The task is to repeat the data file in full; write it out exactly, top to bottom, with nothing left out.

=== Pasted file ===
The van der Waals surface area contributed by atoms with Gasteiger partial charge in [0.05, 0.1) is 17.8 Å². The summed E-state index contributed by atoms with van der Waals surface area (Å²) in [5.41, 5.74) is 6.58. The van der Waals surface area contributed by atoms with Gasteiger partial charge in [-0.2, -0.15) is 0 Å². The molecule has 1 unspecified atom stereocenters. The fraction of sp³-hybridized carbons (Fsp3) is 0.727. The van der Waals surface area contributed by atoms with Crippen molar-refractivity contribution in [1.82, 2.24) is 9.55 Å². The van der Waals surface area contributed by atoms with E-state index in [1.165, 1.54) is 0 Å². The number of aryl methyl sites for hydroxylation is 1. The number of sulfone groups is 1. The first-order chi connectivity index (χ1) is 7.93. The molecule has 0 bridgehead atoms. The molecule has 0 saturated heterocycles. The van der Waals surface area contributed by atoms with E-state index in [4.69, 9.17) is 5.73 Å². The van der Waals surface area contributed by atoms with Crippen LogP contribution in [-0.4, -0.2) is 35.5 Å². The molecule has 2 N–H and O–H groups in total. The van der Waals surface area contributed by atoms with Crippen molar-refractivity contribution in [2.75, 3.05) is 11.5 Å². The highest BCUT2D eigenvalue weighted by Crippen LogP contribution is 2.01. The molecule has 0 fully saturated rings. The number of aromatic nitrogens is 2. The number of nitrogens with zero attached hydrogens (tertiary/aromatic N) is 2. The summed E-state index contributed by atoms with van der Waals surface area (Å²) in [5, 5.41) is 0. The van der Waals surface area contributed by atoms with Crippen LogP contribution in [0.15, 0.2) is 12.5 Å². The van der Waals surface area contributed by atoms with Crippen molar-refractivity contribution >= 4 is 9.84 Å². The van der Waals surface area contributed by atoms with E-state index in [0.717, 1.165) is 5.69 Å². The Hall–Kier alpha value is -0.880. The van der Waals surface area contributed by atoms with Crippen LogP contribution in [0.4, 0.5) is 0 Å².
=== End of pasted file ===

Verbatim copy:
The van der Waals surface area contributed by atoms with Gasteiger partial charge in [0.05, 0.1) is 17.8 Å². The summed E-state index contributed by atoms with van der Waals surface area (Å²) in [5.41, 5.74) is 6.58. The van der Waals surface area contributed by atoms with Gasteiger partial charge in [-0.2, -0.15) is 0 Å². The molecule has 1 unspecified atom stereocenters. The fraction of sp³-hybridized carbons (Fsp3) is 0.727. The van der Waals surface area contributed by atoms with Crippen molar-refractivity contribution in [1.82, 2.24) is 9.55 Å². The van der Waals surface area contributed by atoms with E-state index in [1.165, 1.54) is 0 Å². The number of aryl methyl sites for hydroxylation is 1. The number of sulfone groups is 1. The first-order chi connectivity index (χ1) is 7.93. The molecule has 0 bridgehead atoms. The molecule has 0 saturated heterocycles. The van der Waals surface area contributed by atoms with E-state index in [4.69, 9.17) is 5.73 Å². The van der Waals surface area contributed by atoms with Crippen LogP contribution in [-0.4, -0.2) is 35.5 Å². The molecule has 2 N–H and O–H groups in total. The van der Waals surface area contributed by atoms with Crippen molar-refractivity contribution in [2.75, 3.05) is 11.5 Å². The highest BCUT2D eigenvalue weighted by Crippen LogP contribution is 2.01. The molecule has 0 fully saturated rings. The number of aromatic nitrogens is 2. The number of nitrogens with zero attached hydrogens (tertiary/aromatic N) is 2. The summed E-state index contributed by atoms with van der Waals surface area (Å²) in [5, 5.41) is 0. The van der Waals surface area contributed by atoms with Crippen LogP contribution in [0.15, 0.2) is 12.5 Å². The van der Waals surface area contributed by atoms with Crippen molar-refractivity contribution >= 4 is 9.84 Å². The van der Waals surface area contributed by atoms with E-state index in [0.717, 1.165) is 5.69 Å². The Hall–Kier alpha value is -0.880. The van der Waals surface area contributed by atoms with Crippen LogP contribution in [0.4, 0.5) is 0 Å².